Federal Reserve Bank of Chicago
|Federal Reserve Bank of Chicago|
|Key People||President and CEO Charles L. Evans|
The Federal Reserve Bank of Chicago (Chicago Fed) is one of 12 regional Federal Reserve system banks and serves the Seventh Federal Reserve District. The Chicago Fed regulates over 2,000 financial institutions in the northeastern Midwest and has offices in Des Moines, Chicago and Detroit.
The Chicago Fed was created with the Federal Reserve Bank system in 1913 and is one of 12 regional banks that reports to the U.S. Federal Reserve Bank in Washington, D.C. It currently oversees 2,640 depository institutions in Iowa, Wisconsin, Illinois, Indiana and Michigan.
Initially the Federal Reserve Bank of Chicago opened for business with 41 employees on two floors in the Rector Building at Clark and Monroe. By 1919, the Bank's 1,200 employees were scattered throughout the Chicago Loop. In some cases stenographers had to cross the street from one building to another and climb three flights of stairs to take dictation. Other problems cropped up: One building was overrun with rats, and another had heating deficiencies. Years later, two of the Bank's original employees wrote of trying to keep warm by resorting to the Dickensian solution of wrapping currency sacks around their feet. It was clear that new quarters were needed. Accordingly, the Chicago Fed purchased a 165 x 160-foot lot on LaSalle Street extending from Quincy Street to Jackson Boulevard. The 1918 annual report noted that the property was not only "the most desirable site" in the city for the Bank's purposes, but was "acquired at an exceedingly low cost, the purchase price being $2,936,149."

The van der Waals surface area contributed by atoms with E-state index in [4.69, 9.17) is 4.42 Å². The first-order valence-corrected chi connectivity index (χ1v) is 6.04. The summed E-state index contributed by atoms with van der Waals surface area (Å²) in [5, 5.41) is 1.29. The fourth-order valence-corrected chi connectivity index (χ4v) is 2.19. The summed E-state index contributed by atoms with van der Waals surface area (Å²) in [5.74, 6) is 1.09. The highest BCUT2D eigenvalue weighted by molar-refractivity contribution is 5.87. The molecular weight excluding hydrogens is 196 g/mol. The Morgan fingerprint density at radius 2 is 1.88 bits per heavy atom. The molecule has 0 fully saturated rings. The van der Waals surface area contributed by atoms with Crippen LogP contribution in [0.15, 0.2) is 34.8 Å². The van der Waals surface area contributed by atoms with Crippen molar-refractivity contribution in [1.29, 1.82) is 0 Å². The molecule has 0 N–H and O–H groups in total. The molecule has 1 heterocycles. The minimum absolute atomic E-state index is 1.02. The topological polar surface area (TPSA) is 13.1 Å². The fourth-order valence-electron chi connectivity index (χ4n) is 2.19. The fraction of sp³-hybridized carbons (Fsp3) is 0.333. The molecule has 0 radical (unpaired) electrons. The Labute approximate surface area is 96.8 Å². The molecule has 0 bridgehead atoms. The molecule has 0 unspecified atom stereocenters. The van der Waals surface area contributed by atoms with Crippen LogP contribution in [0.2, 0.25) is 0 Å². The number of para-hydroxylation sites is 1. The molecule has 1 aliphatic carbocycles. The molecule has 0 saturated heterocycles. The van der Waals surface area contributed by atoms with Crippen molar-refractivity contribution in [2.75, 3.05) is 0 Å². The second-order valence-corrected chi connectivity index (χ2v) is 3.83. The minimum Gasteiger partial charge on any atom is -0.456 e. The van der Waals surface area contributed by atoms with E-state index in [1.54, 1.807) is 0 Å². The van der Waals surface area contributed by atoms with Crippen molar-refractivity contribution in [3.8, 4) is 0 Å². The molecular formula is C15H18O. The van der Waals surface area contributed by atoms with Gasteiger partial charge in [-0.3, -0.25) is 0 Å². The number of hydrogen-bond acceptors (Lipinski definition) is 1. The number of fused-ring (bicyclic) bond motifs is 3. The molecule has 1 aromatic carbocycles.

The current structure was designed by famed Chicago architectural firm Graham, Anderson, Probst and White and built in 1922. Over the years, the property has evolved as the Chicago Fed found itself needing more space. A 180,000-square-foot, 16-story addition was completed in 1960. And in the early 1980s, the bank underwent a major renovation to accommodate modern infrastructure and expand its space further. In 1986, the bank renovated its existing 820,000 square feet and added a 14-story, 165,000-square-foot addition.
In 2001, the bank opened its 5,600-square-feet Money Museum for visitors. Free and open to the public, the museum offers visitors an interactive look at the role of the Federal Reserve in maintaining a healthy economy as well as a look at millions of dollars in various denominations; education on how to detect counterfeits.